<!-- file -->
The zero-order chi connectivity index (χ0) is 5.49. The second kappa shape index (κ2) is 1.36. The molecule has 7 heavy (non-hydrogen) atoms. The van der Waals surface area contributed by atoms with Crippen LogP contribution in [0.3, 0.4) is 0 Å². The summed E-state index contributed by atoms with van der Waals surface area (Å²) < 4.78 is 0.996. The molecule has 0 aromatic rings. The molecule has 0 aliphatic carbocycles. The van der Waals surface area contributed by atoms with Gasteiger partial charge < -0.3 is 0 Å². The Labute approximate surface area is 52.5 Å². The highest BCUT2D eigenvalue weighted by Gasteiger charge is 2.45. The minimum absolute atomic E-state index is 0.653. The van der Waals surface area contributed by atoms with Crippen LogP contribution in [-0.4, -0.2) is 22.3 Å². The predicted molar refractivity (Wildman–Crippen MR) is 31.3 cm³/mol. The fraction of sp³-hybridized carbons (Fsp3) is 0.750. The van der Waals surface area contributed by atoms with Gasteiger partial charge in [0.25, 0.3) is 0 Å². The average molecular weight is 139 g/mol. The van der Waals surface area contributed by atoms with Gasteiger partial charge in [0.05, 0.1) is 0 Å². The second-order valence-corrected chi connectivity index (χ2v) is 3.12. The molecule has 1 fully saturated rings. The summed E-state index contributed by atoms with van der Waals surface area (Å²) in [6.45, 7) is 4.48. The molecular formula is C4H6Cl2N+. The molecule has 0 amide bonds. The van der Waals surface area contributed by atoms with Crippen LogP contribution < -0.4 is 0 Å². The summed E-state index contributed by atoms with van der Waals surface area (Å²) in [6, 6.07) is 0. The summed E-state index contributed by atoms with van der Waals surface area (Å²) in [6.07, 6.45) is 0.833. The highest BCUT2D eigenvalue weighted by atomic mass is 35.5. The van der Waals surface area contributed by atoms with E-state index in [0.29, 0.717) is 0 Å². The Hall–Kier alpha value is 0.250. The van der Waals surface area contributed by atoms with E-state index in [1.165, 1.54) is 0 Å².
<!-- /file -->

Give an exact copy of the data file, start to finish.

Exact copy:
The zero-order chi connectivity index (χ0) is 5.49. The second kappa shape index (κ2) is 1.36. The molecule has 7 heavy (non-hydrogen) atoms. The van der Waals surface area contributed by atoms with Crippen LogP contribution in [0.3, 0.4) is 0 Å². The summed E-state index contributed by atoms with van der Waals surface area (Å²) < 4.78 is 0.996. The molecule has 0 aromatic rings. The molecule has 0 aliphatic carbocycles. The van der Waals surface area contributed by atoms with Gasteiger partial charge < -0.3 is 0 Å². The Labute approximate surface area is 52.5 Å². The highest BCUT2D eigenvalue weighted by Gasteiger charge is 2.45. The minimum absolute atomic E-state index is 0.653. The van der Waals surface area contributed by atoms with Crippen LogP contribution in [-0.4, -0.2) is 22.3 Å². The predicted molar refractivity (Wildman–Crippen MR) is 31.3 cm³/mol. The fraction of sp³-hybridized carbons (Fsp3) is 0.750. The van der Waals surface area contributed by atoms with Gasteiger partial charge in [0.25, 0.3) is 0 Å². The average molecular weight is 139 g/mol. The van der Waals surface area contributed by atoms with Gasteiger partial charge in [0.05, 0.1) is 0 Å². The second-order valence-corrected chi connectivity index (χ2v) is 3.12. The molecule has 1 fully saturated rings. The summed E-state index contributed by atoms with van der Waals surface area (Å²) in [6.45, 7) is 4.48. The molecular formula is C4H6Cl2N+. The molecule has 0 amide bonds. The van der Waals surface area contributed by atoms with Crippen LogP contribution < -0.4 is 0 Å². The summed E-state index contributed by atoms with van der Waals surface area (Å²) in [6, 6.07) is 0. The summed E-state index contributed by atoms with van der Waals surface area (Å²) in [6.07, 6.45) is 0.833. The highest BCUT2D eigenvalue weighted by atomic mass is 35.5. The van der Waals surface area contributed by atoms with E-state index in [0.29, 0.717) is 0 Å². The Hall–Kier alpha value is 0.250. The van der Waals surface area contributed by atoms with E-state index in [1.165, 1.54) is 0 Å².